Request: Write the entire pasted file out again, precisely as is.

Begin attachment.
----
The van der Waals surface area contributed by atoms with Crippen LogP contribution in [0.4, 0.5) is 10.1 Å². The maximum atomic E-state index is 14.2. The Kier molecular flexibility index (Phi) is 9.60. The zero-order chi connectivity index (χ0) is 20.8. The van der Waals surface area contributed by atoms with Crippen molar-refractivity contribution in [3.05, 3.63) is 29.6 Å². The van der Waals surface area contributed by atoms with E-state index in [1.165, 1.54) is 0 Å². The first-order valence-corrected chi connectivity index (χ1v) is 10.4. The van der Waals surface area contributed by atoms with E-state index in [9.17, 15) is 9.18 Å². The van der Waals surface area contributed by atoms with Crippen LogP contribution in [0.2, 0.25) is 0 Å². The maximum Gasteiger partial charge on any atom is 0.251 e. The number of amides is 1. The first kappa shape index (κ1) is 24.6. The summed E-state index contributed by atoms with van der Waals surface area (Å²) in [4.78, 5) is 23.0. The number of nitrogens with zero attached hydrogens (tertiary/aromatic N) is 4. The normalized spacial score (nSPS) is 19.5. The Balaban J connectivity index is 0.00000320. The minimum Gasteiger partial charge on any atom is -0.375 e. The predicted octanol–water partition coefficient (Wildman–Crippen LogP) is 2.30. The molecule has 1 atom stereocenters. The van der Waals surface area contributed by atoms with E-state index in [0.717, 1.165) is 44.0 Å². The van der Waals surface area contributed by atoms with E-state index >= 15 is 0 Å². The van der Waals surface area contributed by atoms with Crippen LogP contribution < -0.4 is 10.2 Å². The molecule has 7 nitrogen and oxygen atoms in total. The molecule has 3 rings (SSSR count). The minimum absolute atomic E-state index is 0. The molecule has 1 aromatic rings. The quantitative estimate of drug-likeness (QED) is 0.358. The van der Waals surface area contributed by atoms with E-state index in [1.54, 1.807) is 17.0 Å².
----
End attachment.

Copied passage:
The van der Waals surface area contributed by atoms with Crippen LogP contribution in [0.4, 0.5) is 10.1 Å². The maximum atomic E-state index is 14.2. The Kier molecular flexibility index (Phi) is 9.60. The zero-order chi connectivity index (χ0) is 20.8. The van der Waals surface area contributed by atoms with Crippen molar-refractivity contribution in [3.05, 3.63) is 29.6 Å². The van der Waals surface area contributed by atoms with E-state index in [1.165, 1.54) is 0 Å². The first-order valence-corrected chi connectivity index (χ1v) is 10.4. The van der Waals surface area contributed by atoms with E-state index in [9.17, 15) is 9.18 Å². The van der Waals surface area contributed by atoms with Crippen LogP contribution in [0.2, 0.25) is 0 Å². The maximum Gasteiger partial charge on any atom is 0.251 e. The number of amides is 1. The first kappa shape index (κ1) is 24.6. The summed E-state index contributed by atoms with van der Waals surface area (Å²) in [4.78, 5) is 23.0. The number of nitrogens with zero attached hydrogens (tertiary/aromatic N) is 4. The normalized spacial score (nSPS) is 19.5. The Balaban J connectivity index is 0.00000320. The minimum Gasteiger partial charge on any atom is -0.375 e. The predicted octanol–water partition coefficient (Wildman–Crippen LogP) is 2.30. The molecule has 1 atom stereocenters. The van der Waals surface area contributed by atoms with E-state index in [0.717, 1.165) is 44.0 Å². The van der Waals surface area contributed by atoms with E-state index >= 15 is 0 Å². The van der Waals surface area contributed by atoms with Crippen LogP contribution < -0.4 is 10.2 Å². The molecule has 7 nitrogen and oxygen atoms in total. The molecule has 3 rings (SSSR count). The minimum absolute atomic E-state index is 0. The molecule has 1 aromatic rings. The quantitative estimate of drug-likeness (QED) is 0.358. The van der Waals surface area contributed by atoms with E-state index in [1.54, 1.807) is 17.0 Å².